HBM is only used in the very high end Nvidia cards - the nose bleedingly expensive Tesla cards, and a few Quadros. Most of their cards use GDDR. At the price points where AMD use HBM (as low as a few hundred pounds), it's a major component of the cost and this hinders their ability to compete.
AMD's architecture is not as advanced as Nvidias. AMD cards run slower, hotter, require more power, and are noisier than the Nvidia alternative, at a similar price point.
Nvidia are winning in the consumer space because they have a massive investment in driver quality, work closely with game developers, develop new features that work well, and have (relative to AMD) quieter cards.
AMD's strengths lie in embedded systems (wildly successful in consoles and other appliances), APUs, and open source support (unfortunately a tiny market).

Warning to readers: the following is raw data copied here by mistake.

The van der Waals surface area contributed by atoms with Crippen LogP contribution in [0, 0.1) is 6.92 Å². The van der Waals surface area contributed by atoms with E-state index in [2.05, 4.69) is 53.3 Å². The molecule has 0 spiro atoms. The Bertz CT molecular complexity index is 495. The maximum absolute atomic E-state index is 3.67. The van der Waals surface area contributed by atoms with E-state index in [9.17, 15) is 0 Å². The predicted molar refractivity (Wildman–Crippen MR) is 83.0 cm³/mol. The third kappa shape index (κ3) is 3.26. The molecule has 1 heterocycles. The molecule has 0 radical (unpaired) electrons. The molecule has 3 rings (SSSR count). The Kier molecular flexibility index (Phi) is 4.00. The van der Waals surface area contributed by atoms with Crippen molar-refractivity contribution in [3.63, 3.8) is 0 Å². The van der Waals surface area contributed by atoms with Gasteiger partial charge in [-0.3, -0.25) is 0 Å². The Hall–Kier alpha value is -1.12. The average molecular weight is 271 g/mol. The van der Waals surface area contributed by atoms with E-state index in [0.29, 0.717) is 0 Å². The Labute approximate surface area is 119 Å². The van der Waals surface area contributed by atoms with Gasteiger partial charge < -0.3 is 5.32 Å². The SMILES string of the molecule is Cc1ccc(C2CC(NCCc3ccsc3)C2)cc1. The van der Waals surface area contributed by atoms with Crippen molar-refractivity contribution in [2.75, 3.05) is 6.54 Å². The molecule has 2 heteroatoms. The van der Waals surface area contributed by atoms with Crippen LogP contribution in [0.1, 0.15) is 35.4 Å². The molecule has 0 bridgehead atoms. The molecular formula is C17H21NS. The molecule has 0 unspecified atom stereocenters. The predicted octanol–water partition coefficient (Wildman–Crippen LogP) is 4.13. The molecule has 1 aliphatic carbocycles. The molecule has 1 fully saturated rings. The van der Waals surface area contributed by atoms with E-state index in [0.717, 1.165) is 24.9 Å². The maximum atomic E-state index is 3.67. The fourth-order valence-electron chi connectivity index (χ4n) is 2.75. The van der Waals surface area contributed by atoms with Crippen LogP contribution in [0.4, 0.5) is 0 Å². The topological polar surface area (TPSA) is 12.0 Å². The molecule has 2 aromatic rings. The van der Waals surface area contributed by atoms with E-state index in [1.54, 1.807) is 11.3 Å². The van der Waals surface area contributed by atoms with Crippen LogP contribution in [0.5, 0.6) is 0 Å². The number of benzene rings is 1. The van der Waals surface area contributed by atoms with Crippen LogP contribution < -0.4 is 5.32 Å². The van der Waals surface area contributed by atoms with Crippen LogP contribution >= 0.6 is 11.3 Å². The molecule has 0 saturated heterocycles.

Additionally their recently released Radeon VII has truly excellent compute (double precision) performance, and is a bargain if that is your requirement.
It doesn't really give me a lot of pleasure to recommend Nvidia, because they have a repeated history of proprietary products, obstructive open source support, and are pushing their prices up. Unfortunately they tend to work well, and a fair few of the technologies they do develop (such as GSync) tend to work better than AMD's alternative, even if it's more open.